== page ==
ALONG THE RIVER — The Mississippi runs the spine of America, touching 10 states and draining waters from 21 more, a vast waterway with a rich mythology, a sometimes powerful beauty and an always alarming propensity to flood.
Nearly 30 locks and dams hold back water in the river’s upper reaches. Every river bend to the south is lined by concrete to slow the water’s corrosive force. Levees corset thousands of miles of riverbanks and 170 bridges run above. All of this infrastructure is aimed at permitting barge traffic and protecting farms and cities. Most of it is decrepit.
Now, with President Trump’s push for a $1.5 trillion infrastructure plan, there are hopes of billions to fix up the Mississippi. But there are clashes over which projects to pursue, and no agreement on how to pay for any of it.
A move to tame one portion of the river can create chaos for people somewhere else along its 2,350-mile path, and in that precarious balance is the key to understanding the competing interests and enduring problems that vex the entire country.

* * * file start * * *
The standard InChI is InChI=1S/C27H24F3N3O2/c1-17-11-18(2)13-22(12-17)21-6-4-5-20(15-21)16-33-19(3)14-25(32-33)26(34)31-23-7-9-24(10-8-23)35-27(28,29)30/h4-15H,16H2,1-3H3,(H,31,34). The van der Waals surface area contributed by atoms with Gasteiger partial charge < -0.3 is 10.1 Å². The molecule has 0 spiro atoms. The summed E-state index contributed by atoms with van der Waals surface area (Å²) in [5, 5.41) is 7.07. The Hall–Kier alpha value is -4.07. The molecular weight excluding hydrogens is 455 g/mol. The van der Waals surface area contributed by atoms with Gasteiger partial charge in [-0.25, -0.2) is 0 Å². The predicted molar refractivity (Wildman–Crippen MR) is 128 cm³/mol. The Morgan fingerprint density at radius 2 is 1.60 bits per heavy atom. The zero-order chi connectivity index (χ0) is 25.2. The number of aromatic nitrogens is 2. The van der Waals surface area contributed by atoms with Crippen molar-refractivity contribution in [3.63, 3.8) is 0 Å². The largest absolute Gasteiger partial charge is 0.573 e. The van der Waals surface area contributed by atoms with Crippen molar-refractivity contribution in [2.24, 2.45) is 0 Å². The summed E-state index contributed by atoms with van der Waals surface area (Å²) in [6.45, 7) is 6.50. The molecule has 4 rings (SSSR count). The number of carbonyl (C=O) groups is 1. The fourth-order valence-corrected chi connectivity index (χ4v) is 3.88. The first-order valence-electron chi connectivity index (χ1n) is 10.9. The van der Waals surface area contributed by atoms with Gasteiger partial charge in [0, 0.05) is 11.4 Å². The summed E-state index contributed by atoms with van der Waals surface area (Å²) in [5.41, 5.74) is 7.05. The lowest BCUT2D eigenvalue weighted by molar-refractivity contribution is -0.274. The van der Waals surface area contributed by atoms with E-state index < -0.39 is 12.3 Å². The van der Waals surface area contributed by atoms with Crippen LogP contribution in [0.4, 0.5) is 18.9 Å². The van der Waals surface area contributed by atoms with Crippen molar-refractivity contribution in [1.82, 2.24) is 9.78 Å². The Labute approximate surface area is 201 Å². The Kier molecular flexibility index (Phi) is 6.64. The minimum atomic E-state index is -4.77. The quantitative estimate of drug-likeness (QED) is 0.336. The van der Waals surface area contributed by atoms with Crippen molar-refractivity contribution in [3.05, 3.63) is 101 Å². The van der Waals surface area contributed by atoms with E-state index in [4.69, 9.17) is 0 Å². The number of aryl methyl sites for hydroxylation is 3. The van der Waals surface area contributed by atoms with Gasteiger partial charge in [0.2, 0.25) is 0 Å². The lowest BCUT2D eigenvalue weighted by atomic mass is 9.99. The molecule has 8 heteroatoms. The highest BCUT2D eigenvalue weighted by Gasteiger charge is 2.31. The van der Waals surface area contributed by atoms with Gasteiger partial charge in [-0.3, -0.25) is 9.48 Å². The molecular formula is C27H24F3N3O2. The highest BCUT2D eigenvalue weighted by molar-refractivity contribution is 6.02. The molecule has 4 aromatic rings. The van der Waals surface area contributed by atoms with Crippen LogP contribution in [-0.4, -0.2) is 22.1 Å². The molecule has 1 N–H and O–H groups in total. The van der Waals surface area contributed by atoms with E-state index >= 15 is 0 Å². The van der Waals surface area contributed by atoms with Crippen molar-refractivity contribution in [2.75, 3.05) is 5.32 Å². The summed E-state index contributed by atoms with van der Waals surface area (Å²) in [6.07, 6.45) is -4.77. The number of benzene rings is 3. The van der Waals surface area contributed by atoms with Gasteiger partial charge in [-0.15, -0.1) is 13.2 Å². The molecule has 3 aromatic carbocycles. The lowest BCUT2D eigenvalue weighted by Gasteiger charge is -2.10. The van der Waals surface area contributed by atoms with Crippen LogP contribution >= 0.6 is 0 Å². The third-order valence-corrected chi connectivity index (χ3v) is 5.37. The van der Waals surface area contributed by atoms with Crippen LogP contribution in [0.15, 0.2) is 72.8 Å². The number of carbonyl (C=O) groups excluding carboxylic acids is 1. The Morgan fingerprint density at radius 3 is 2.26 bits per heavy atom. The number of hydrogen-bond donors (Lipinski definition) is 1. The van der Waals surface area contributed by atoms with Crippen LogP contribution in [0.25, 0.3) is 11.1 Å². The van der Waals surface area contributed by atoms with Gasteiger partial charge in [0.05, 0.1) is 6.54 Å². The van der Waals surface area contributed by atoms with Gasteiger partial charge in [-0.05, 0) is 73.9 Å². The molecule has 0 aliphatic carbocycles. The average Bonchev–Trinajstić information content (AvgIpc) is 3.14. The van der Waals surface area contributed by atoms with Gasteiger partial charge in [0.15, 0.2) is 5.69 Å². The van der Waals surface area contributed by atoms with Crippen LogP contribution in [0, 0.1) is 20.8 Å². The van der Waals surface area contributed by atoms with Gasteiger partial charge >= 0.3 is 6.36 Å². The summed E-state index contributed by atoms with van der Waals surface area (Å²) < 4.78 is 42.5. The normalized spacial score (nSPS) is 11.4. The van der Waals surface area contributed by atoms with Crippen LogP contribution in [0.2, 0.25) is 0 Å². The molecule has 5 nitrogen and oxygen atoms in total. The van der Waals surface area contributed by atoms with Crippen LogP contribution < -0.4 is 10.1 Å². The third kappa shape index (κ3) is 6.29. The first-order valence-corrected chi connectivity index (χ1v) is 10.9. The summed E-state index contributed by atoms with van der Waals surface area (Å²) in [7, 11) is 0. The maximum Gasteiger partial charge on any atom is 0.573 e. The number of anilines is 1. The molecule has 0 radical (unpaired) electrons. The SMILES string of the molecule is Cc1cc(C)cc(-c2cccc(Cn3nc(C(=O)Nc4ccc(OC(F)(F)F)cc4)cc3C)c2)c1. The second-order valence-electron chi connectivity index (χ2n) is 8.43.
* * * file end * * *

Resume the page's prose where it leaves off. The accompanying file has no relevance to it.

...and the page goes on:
“To understand America at this time,” says R.D. James, a Missouri farmer and new Army assistant secretary overseeing its Corps of Engineers, “you have to understand the river.”
At the same time, it’s clear that the river itself has changed.
“It doesn’t behave like it used to,” said John Carlin, a towboat pilot who has worked the Hannibal, Mo., riverfront for more than 40 years. “Seems like it doesn’t take much to get out of control.”
Now, the Mississippi is flooding again. Last week, after a deluge of late-winter rain, the Corps opened a massive floodway just above New Orleans, an emergency relief valve that it has been forced to use with increasingly regularity — three times in just the last seven years.